The new documentary "The Story of the Jews" explores the 3,000 year history of the Jewish people and their impact on civilization. In this post, guest blogger Jeremy Katz revisits a gruesome chapter of Jewish history in Georgia: the Leo Frank Case.
(All images are courtesy of the Cuba Family Archives for Southern Jewish History at The Breman Museum unless otherwise noted)
The most infamous case of anti-Semitism in America occurred in Atlanta. On August 17, 1915, Leo Frank was lynched in Marietta, Georgia. Two years earlier, Frank had been accused, indicted and convicted for the murder of Mary Phagan, a 13-year-old girl found murdered in the basement of the National Pencil Company factory where Frank was the superintendent. After Georgia Governor John Slaton commuted the sentence from death by hanging to life in prison, a group of influential citizens in Atlanta executed a bold plan to abduct Frank from his jail cell and lynch him in Marietta close to Mary Phagan’s ancestral home.
Leo Max Frank was raised in Brooklyn, New York and attended the Pratt Institute and later Cornell University where he studied mechanical engineering. He enjoyed leisure activities of the upper class such as tennis, chess and bridge and he was a frequent operagoer. He was also well traveled, particularly in Germany where he studied pencil manufacturing. When Frank arrived in Atlanta to work at the National Pencil Company, these activities, his industrialist background and his Yankee mannerisms made others, Jewish and non-Jewish alike, uncomfortable.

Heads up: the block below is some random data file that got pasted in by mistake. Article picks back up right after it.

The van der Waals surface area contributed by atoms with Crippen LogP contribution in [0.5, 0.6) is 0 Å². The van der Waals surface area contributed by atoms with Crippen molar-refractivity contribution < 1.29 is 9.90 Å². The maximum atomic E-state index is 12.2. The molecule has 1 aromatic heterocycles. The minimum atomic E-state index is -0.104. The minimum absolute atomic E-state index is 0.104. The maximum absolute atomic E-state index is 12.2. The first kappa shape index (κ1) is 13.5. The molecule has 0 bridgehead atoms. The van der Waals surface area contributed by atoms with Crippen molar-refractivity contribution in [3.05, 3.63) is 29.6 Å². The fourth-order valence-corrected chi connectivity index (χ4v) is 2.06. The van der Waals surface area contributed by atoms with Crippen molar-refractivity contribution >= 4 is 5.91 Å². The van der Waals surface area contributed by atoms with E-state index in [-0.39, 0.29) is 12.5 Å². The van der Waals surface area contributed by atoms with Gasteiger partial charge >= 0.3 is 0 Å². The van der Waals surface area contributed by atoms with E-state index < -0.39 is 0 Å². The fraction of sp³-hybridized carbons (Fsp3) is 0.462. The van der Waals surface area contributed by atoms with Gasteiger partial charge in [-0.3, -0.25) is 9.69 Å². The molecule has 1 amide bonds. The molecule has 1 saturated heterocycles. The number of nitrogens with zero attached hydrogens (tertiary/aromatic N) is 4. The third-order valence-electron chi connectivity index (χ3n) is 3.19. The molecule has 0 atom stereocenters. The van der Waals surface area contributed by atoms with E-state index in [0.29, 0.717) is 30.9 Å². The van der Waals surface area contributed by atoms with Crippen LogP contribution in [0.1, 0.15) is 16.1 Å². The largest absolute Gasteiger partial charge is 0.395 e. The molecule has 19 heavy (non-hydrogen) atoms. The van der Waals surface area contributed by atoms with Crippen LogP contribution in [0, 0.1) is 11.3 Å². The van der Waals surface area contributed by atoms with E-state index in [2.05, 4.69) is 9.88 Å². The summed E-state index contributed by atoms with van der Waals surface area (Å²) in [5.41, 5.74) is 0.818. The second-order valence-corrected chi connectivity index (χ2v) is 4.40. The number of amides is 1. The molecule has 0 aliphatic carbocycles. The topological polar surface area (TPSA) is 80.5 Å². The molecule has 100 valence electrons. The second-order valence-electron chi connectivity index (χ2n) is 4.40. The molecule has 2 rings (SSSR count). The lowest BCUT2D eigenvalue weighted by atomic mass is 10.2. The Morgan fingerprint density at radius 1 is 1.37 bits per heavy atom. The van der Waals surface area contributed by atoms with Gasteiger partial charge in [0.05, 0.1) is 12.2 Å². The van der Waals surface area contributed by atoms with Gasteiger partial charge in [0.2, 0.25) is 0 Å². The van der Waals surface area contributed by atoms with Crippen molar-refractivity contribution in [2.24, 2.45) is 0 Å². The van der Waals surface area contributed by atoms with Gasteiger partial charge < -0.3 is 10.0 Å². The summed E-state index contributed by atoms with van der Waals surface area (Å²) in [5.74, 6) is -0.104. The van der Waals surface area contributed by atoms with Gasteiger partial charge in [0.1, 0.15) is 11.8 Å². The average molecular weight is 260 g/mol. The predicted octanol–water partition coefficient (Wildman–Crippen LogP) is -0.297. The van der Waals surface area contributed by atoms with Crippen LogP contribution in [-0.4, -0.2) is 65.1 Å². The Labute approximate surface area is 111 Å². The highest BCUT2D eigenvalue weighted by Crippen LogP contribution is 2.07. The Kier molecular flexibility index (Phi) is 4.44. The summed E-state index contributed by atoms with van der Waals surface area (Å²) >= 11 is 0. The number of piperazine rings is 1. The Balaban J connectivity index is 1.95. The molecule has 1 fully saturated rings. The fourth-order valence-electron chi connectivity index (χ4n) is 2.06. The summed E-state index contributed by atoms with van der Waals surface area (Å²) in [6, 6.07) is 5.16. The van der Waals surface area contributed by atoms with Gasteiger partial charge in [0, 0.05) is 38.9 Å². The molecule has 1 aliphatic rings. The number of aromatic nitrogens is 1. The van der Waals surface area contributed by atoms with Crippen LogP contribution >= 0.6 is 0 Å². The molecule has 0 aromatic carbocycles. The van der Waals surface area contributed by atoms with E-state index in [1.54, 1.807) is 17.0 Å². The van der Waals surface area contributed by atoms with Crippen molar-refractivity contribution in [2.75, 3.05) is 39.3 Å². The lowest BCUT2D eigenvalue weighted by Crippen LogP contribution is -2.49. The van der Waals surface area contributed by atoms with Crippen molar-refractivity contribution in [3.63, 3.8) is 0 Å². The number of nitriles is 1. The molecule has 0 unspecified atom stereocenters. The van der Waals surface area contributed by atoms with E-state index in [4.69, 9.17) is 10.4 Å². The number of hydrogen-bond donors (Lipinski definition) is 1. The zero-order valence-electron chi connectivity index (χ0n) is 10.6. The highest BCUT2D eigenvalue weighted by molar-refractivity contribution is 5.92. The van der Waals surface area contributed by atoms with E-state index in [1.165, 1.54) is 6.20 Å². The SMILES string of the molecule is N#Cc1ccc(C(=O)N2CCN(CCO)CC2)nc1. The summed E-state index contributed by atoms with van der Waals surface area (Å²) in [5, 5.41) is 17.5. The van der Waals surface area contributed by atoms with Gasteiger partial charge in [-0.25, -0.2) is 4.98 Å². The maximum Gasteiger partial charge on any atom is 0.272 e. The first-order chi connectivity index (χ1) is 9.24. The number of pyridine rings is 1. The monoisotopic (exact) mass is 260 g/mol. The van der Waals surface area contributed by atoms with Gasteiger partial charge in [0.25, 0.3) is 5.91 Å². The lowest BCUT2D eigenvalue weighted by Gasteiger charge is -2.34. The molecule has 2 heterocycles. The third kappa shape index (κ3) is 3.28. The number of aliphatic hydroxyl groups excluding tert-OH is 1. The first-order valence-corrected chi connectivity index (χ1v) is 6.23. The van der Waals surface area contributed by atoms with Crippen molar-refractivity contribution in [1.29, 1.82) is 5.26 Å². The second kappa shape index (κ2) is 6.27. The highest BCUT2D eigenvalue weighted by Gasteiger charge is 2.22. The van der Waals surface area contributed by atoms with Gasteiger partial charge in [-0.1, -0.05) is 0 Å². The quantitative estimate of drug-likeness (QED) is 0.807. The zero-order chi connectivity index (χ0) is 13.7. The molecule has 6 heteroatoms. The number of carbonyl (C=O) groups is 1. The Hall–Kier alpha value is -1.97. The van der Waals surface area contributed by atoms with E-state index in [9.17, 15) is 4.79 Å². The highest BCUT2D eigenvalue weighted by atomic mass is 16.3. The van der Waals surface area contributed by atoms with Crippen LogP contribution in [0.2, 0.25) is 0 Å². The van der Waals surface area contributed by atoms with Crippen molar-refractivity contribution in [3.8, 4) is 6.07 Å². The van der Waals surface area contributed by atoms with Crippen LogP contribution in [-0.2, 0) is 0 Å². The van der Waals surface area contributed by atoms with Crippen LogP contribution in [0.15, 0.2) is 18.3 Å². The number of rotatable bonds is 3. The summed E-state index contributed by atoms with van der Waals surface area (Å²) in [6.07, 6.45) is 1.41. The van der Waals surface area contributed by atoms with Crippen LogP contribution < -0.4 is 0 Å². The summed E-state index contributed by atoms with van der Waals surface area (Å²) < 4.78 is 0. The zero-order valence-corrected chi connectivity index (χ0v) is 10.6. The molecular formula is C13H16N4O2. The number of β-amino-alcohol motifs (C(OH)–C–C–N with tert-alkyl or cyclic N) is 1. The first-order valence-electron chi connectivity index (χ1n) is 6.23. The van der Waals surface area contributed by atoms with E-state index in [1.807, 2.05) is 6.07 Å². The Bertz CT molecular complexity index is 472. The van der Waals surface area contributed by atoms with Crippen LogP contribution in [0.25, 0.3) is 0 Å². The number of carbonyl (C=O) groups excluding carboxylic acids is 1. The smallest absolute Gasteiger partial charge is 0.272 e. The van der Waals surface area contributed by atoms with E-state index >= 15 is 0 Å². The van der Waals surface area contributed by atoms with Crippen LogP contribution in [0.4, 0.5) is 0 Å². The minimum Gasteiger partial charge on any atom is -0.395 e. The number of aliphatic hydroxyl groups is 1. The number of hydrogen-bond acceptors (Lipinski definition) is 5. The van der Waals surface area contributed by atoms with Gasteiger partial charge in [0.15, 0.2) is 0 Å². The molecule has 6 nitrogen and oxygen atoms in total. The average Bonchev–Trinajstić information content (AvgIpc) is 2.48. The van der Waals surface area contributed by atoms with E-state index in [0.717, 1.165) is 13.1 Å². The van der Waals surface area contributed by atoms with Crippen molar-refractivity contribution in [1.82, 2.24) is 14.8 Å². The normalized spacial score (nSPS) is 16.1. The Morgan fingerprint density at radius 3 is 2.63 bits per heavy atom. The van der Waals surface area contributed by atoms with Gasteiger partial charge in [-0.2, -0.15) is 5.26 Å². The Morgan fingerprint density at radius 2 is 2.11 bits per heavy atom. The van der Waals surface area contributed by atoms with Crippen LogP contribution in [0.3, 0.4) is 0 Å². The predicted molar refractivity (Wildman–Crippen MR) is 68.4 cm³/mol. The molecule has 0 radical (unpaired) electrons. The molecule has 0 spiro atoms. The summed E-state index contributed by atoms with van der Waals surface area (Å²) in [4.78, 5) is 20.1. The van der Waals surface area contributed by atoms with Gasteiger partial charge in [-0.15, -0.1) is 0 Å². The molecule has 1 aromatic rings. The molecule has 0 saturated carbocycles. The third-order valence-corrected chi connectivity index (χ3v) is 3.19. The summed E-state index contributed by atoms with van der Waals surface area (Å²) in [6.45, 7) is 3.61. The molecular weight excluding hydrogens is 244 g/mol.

Frank met Lucille Selig shortly after arriving in Atlanta and married her despite their apparent differences, such as her disinterest in speaking Yiddish. He was known to be quite handsome and social, even in Atlanta, where he was a member of the Jewish fraternal organization, B’nai B’rith. He was well known, not because he was Jewish, but because he was one of the many Yankee industrialists who had moved to the South for profit. This made him quite unpopular in some southern circles.
Saturday, April 26th, 1913, was Confederate Memorial Day. That morning, 13-year-old Mary Phagan took a streetcar from her home in Bellwood to the National Pencil Company factory to collect her pay before heading to the parade. She arrived at the factory around noon and proceeded to Leo Frank’s office on the second floor.